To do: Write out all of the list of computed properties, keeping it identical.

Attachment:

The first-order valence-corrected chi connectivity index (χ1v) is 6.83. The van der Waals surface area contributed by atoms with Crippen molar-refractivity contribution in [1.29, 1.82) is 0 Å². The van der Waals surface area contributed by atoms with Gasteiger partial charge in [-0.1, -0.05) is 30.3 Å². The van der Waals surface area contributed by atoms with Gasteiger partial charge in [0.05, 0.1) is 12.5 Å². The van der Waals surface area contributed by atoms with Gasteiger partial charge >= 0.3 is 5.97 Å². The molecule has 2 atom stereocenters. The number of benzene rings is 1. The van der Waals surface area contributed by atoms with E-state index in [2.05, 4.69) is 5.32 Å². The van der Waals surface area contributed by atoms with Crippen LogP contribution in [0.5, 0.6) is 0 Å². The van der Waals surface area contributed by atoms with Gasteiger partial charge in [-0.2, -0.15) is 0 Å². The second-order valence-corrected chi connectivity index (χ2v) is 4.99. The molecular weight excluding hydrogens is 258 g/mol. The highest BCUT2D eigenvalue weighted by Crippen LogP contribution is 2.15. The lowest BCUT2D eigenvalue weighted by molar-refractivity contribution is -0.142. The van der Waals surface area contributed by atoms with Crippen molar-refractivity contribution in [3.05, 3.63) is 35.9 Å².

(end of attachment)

The first-order valence-corrected chi connectivity index (χ1v) is 6.83. The van der Waals surface area contributed by atoms with Crippen molar-refractivity contribution in [1.29, 1.82) is 0 Å². The van der Waals surface area contributed by atoms with Gasteiger partial charge in [-0.1, -0.05) is 30.3 Å². The van der Waals surface area contributed by atoms with Gasteiger partial charge in [0.05, 0.1) is 12.5 Å². The van der Waals surface area contributed by atoms with Gasteiger partial charge >= 0.3 is 5.97 Å². The molecule has 2 atom stereocenters. The number of benzene rings is 1. The van der Waals surface area contributed by atoms with E-state index in [2.05, 4.69) is 5.32 Å². The van der Waals surface area contributed by atoms with Crippen LogP contribution in [0.5, 0.6) is 0 Å². The van der Waals surface area contributed by atoms with Gasteiger partial charge in [-0.2, -0.15) is 0 Å². The second-order valence-corrected chi connectivity index (χ2v) is 4.99. The molecular weight excluding hydrogens is 258 g/mol. The highest BCUT2D eigenvalue weighted by Crippen LogP contribution is 2.15. The lowest BCUT2D eigenvalue weighted by molar-refractivity contribution is -0.142. The van der Waals surface area contributed by atoms with Crippen molar-refractivity contribution in [3.05, 3.63) is 35.9 Å².